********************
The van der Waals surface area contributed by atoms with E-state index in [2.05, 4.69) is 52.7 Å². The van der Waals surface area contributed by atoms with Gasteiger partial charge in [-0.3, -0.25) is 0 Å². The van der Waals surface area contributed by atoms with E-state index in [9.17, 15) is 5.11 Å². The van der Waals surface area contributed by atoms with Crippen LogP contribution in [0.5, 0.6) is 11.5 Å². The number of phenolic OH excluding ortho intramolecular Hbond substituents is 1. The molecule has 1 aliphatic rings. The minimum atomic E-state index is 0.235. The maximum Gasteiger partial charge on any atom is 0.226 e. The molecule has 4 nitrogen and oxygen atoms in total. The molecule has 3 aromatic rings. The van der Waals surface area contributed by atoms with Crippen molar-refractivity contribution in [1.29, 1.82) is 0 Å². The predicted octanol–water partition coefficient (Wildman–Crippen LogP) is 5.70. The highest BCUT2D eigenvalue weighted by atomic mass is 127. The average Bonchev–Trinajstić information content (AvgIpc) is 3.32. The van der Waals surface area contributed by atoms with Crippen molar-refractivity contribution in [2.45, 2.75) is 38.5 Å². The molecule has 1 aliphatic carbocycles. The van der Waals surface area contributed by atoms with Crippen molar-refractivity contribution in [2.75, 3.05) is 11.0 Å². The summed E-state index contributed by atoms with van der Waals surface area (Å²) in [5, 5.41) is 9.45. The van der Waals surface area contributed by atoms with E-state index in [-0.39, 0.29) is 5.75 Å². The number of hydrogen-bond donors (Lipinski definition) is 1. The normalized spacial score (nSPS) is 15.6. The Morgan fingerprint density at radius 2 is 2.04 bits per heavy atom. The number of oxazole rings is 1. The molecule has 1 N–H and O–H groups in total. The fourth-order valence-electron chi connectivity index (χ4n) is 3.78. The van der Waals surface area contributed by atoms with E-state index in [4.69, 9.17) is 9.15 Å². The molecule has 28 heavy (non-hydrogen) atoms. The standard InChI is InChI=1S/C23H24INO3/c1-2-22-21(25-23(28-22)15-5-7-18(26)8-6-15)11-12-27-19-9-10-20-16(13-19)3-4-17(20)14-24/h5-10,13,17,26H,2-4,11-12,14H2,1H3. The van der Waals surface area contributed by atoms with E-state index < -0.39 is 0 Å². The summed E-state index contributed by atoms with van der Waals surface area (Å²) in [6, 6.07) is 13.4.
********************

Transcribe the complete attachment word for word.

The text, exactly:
The van der Waals surface area contributed by atoms with E-state index in [2.05, 4.69) is 52.7 Å². The van der Waals surface area contributed by atoms with Gasteiger partial charge in [-0.3, -0.25) is 0 Å². The van der Waals surface area contributed by atoms with E-state index in [9.17, 15) is 5.11 Å². The van der Waals surface area contributed by atoms with Crippen LogP contribution in [0.5, 0.6) is 11.5 Å². The number of phenolic OH excluding ortho intramolecular Hbond substituents is 1. The molecule has 1 aliphatic rings. The minimum atomic E-state index is 0.235. The maximum Gasteiger partial charge on any atom is 0.226 e. The molecule has 4 nitrogen and oxygen atoms in total. The molecule has 3 aromatic rings. The van der Waals surface area contributed by atoms with Crippen molar-refractivity contribution in [1.29, 1.82) is 0 Å². The predicted octanol–water partition coefficient (Wildman–Crippen LogP) is 5.70. The highest BCUT2D eigenvalue weighted by atomic mass is 127. The average Bonchev–Trinajstić information content (AvgIpc) is 3.32. The van der Waals surface area contributed by atoms with Crippen molar-refractivity contribution in [2.45, 2.75) is 38.5 Å². The molecule has 1 aliphatic carbocycles. The van der Waals surface area contributed by atoms with Crippen molar-refractivity contribution in [2.75, 3.05) is 11.0 Å². The summed E-state index contributed by atoms with van der Waals surface area (Å²) in [5, 5.41) is 9.45. The van der Waals surface area contributed by atoms with E-state index in [-0.39, 0.29) is 5.75 Å². The number of hydrogen-bond donors (Lipinski definition) is 1. The normalized spacial score (nSPS) is 15.6. The Morgan fingerprint density at radius 2 is 2.04 bits per heavy atom. The number of oxazole rings is 1. The molecule has 1 N–H and O–H groups in total. The fourth-order valence-electron chi connectivity index (χ4n) is 3.78. The van der Waals surface area contributed by atoms with E-state index in [4.69, 9.17) is 9.15 Å². The molecule has 28 heavy (non-hydrogen) atoms. The standard InChI is InChI=1S/C23H24INO3/c1-2-22-21(25-23(28-22)15-5-7-18(26)8-6-15)11-12-27-19-9-10-20-16(13-19)3-4-17(20)14-24/h5-10,13,17,26H,2-4,11-12,14H2,1H3. The van der Waals surface area contributed by atoms with E-state index < -0.39 is 0 Å². The summed E-state index contributed by atoms with van der Waals surface area (Å²) in [6, 6.07) is 13.4.